Idioms and Economy of Language

I was talking with a co-worker about my limited facility with Japanese and my interest in improving my facility with that language. During the course of our conversation, she mentioned a fascinating aspect of Japanese for expressing certain idioms or proverbs. That’s were I learned about yoji-jukugo (四字熟語), which are idiomatic expressions made up of four kanji characters. These idioms are written only in kanji only and have no kana between them.

One such example would be the Japanese equivalent of the idiom, “two birds with one stone.” This is rendered as isseki nichou (一石二鳥) (literally, “one stone, two birds”). There are many more yoji-jukugo, many of which have similar versions in English (and many other languages besides).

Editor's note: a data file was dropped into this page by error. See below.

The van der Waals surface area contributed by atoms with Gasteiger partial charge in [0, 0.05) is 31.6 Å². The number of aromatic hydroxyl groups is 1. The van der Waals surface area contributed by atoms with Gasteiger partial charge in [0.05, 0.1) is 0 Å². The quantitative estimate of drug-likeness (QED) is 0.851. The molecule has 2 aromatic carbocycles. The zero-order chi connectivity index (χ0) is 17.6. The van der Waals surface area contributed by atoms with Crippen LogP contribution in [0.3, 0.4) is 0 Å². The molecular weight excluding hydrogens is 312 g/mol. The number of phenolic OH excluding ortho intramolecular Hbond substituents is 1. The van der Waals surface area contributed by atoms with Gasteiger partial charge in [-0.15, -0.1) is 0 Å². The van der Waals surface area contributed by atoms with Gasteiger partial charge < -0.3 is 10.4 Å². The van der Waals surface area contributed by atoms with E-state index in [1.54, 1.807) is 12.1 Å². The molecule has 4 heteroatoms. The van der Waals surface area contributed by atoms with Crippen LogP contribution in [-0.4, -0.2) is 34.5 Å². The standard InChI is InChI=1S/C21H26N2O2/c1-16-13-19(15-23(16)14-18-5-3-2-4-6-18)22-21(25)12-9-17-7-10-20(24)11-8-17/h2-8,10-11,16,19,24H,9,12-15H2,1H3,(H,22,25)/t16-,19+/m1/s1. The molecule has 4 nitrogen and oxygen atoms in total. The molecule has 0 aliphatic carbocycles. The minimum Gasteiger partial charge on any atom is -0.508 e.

The Chinese equivalent from which yoji-jukugo originate are called chengyu (成语). The same idiom above has a similar chengyu that translates as, “two birds, one arrow” (yī jiàn shuāng diāo, written 一箭双雕). Another one I like is sān rén chéng hǔ (三人成虎) (literally, “three men make a tiger“), which refers to how a repeated rumor may be erroneously accepted as truth.

There are lots of examples of these idioms including a chengyu of the day. You learn something new every day.

Both comments and pings are currently closed.

Comments are closed.